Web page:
I saw this post on Facebook from a former pastor of mine. I thought that this was a good illustration as to our relationship with Scripture.
“As I check under the hood of my car, one of the things I check is the battery to be sure both cables are clean and secure–one is positive and one is negative; if either one gets loose or disconnected, the car will not start. The Bible, a true relationship with God has both a positive and negative aspect, without good connections to both, we are going nowhere. Positive: “Do all to the glory of God.” Negative: “Avoid the very appearance of evil.” Likewise the railroad has two tracks–try to run on one and you have a great train wreck! We must maintain a proper balance.”
About this time of year most people have fallen out of keeping their “New Year’s Resolutions”. Number one on the list of common resolutions that people try to keep is… to lose weight. Sadly, many businesses know this and you probably have noticed that they spend most of their advertising money during the end of the year and run through the beginning of the year. Can you guess what is the number one resolution that most people give up on before February 1st? That’s right… to lose weight. (see note at bottom)
Can you guess what the number two most common resolution that people try to keep is? Yep… to read the Bible more. Sadly the second most common resolution people give up on is… read the Bible more. The difference here is that you hardly see any advertisements on Bible sales or reading plans. Why is that? (Yes this is a rhetorical question)
I believe it was Dr. Phil that has said that it takes an action to be performed 21 times (on average) to form a habit. This means that if a person makes a commitment to lose weight, he would have to eat right and exercise for 21 days in order for the habit to form. The problem is what type of people usually make this kind of resolution? Right again… out of shape people. Why do you suppose that most do not make it to the 21 days? Right again… because it hurts, it’s too hard, or inconvenient. Don’t worry most who do not succeed will just wait until the next new year to make the resolution again.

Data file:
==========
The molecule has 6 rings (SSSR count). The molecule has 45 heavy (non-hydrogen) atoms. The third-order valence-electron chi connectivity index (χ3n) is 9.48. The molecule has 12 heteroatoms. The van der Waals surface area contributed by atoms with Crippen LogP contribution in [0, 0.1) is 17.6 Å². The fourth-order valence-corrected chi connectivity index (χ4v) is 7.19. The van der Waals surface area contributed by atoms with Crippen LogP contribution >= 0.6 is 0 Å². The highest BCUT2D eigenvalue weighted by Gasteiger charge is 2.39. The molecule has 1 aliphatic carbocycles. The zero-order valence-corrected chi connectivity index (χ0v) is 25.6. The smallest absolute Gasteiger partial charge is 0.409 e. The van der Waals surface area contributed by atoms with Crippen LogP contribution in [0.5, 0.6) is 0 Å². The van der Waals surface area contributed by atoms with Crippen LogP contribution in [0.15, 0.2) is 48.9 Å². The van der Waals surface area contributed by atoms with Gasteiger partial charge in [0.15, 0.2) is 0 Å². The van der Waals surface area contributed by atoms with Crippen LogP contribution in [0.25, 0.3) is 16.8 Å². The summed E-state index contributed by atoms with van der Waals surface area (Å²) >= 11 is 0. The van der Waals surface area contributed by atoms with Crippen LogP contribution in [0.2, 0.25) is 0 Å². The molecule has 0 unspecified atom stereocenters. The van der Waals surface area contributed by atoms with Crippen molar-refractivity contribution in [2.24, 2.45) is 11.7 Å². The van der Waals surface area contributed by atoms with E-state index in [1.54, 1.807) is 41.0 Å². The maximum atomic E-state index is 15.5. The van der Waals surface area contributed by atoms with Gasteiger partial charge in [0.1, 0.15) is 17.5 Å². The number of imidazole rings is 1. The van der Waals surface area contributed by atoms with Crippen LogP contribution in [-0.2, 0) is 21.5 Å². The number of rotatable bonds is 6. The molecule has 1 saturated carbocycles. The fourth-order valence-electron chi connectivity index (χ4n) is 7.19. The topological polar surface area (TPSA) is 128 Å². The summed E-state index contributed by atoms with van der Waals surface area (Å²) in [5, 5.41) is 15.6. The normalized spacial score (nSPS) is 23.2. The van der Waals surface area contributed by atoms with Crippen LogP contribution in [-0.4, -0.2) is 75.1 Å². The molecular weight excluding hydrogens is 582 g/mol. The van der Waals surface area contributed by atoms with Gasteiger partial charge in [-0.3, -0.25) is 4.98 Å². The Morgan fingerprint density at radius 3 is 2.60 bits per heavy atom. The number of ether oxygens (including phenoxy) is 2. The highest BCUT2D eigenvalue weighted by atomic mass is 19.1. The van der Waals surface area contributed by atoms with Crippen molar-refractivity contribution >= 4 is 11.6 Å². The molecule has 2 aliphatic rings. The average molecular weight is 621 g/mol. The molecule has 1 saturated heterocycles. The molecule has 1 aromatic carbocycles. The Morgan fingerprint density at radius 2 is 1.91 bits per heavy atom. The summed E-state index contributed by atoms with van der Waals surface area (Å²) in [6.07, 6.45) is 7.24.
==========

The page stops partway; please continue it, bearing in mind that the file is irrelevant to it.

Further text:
But think about this. Doesn’t the same happen to those who try to keep the resolution of reading the bible more? How many times did we read through Genesis and thought “Hey I can do this”. It was probably when we got to somewhere around Leviticus before we started thinking that it was irrelevant or boring? Didn’t make it the 21 days huh? Why do most people give up on reading the bible and keeping their resolution? (Again, rhetorical)
I think that the biggest difference is that Dr. Phil isn’t taking in consideration that those who are successful in keeping a regular Bible reading schedule don’t make resolutions to read the Bible more. It’s not out of habit, it’s out of a relationship. Should we read the Scriptures to get a check mark so that we can brag? Or, do we read the Scriptures because we want to know more about the creator of … well everything?
*Note- The actual number one resolution is anything health related. (Quit smoking, take better care of oneself, eat better, lose weight, etc.) The actual number two resolution includes the category of self-improvement. (budget, get out of debt, learn new language, read Bible, etc.)